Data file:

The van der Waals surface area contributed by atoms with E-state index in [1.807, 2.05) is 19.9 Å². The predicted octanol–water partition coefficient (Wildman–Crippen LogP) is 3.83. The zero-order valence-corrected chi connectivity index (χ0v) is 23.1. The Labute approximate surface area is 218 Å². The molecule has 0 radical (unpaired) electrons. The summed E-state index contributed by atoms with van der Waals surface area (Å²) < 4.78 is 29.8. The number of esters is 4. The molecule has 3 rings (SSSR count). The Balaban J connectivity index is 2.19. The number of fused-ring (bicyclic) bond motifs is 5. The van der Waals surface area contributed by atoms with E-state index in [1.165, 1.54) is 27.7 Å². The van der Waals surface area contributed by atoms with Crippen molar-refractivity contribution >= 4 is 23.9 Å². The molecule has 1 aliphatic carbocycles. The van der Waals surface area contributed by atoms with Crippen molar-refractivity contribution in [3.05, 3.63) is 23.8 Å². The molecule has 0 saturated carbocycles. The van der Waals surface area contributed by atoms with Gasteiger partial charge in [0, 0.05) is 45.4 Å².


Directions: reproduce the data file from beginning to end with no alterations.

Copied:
The van der Waals surface area contributed by atoms with E-state index in [1.807, 2.05) is 19.9 Å². The predicted octanol–water partition coefficient (Wildman–Crippen LogP) is 3.83. The zero-order valence-corrected chi connectivity index (χ0v) is 23.1. The Labute approximate surface area is 218 Å². The molecule has 0 radical (unpaired) electrons. The summed E-state index contributed by atoms with van der Waals surface area (Å²) < 4.78 is 29.8. The number of esters is 4. The molecule has 3 rings (SSSR count). The Balaban J connectivity index is 2.19. The number of fused-ring (bicyclic) bond motifs is 5. The van der Waals surface area contributed by atoms with E-state index in [1.165, 1.54) is 27.7 Å². The van der Waals surface area contributed by atoms with Crippen molar-refractivity contribution >= 4 is 23.9 Å². The molecule has 1 aliphatic carbocycles. The van der Waals surface area contributed by atoms with Crippen molar-refractivity contribution in [3.05, 3.63) is 23.8 Å². The molecule has 0 saturated carbocycles. The van der Waals surface area contributed by atoms with Gasteiger partial charge in [0, 0.05) is 45.4 Å².